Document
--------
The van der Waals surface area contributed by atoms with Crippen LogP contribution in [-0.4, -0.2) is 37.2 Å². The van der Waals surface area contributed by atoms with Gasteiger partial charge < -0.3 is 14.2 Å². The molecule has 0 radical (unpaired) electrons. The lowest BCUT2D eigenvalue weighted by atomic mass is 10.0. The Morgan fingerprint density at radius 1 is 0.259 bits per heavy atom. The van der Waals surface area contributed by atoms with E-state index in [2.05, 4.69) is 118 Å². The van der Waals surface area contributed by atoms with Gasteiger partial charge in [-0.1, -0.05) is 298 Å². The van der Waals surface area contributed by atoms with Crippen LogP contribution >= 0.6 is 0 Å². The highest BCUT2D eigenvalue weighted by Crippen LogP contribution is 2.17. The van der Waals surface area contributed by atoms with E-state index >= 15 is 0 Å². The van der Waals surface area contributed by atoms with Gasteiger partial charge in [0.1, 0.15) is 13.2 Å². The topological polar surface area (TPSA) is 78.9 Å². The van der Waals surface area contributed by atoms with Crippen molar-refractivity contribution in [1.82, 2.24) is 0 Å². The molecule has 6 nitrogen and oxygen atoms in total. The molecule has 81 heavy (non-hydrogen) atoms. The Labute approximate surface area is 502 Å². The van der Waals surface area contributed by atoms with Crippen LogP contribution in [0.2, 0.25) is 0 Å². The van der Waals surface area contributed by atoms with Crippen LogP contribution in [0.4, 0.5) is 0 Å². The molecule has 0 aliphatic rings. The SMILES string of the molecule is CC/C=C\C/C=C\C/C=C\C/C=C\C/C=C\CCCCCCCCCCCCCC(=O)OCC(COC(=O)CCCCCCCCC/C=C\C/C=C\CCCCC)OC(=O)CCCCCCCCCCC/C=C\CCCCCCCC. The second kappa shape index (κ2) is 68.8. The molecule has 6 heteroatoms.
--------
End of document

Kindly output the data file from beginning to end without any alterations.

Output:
The van der Waals surface area contributed by atoms with Crippen LogP contribution in [-0.4, -0.2) is 37.2 Å². The van der Waals surface area contributed by atoms with Gasteiger partial charge < -0.3 is 14.2 Å². The molecule has 0 radical (unpaired) electrons. The lowest BCUT2D eigenvalue weighted by atomic mass is 10.0. The Morgan fingerprint density at radius 1 is 0.259 bits per heavy atom. The van der Waals surface area contributed by atoms with E-state index in [2.05, 4.69) is 118 Å². The van der Waals surface area contributed by atoms with Gasteiger partial charge in [-0.1, -0.05) is 298 Å². The van der Waals surface area contributed by atoms with Crippen LogP contribution >= 0.6 is 0 Å². The highest BCUT2D eigenvalue weighted by Crippen LogP contribution is 2.17. The van der Waals surface area contributed by atoms with E-state index >= 15 is 0 Å². The van der Waals surface area contributed by atoms with Gasteiger partial charge in [0.1, 0.15) is 13.2 Å². The topological polar surface area (TPSA) is 78.9 Å². The van der Waals surface area contributed by atoms with Crippen molar-refractivity contribution in [1.82, 2.24) is 0 Å². The molecule has 6 nitrogen and oxygen atoms in total. The molecule has 81 heavy (non-hydrogen) atoms. The Labute approximate surface area is 502 Å². The van der Waals surface area contributed by atoms with Crippen LogP contribution in [0.2, 0.25) is 0 Å². The van der Waals surface area contributed by atoms with Crippen LogP contribution in [0.4, 0.5) is 0 Å². The molecule has 0 aliphatic rings. The SMILES string of the molecule is CC/C=C\C/C=C\C/C=C\C/C=C\C/C=C\CCCCCCCCCCCCCC(=O)OCC(COC(=O)CCCCCCCCC/C=C\C/C=C\CCCCC)OC(=O)CCCCCCCCCCC/C=C\CCCCCCCC. The second kappa shape index (κ2) is 68.8. The molecule has 6 heteroatoms.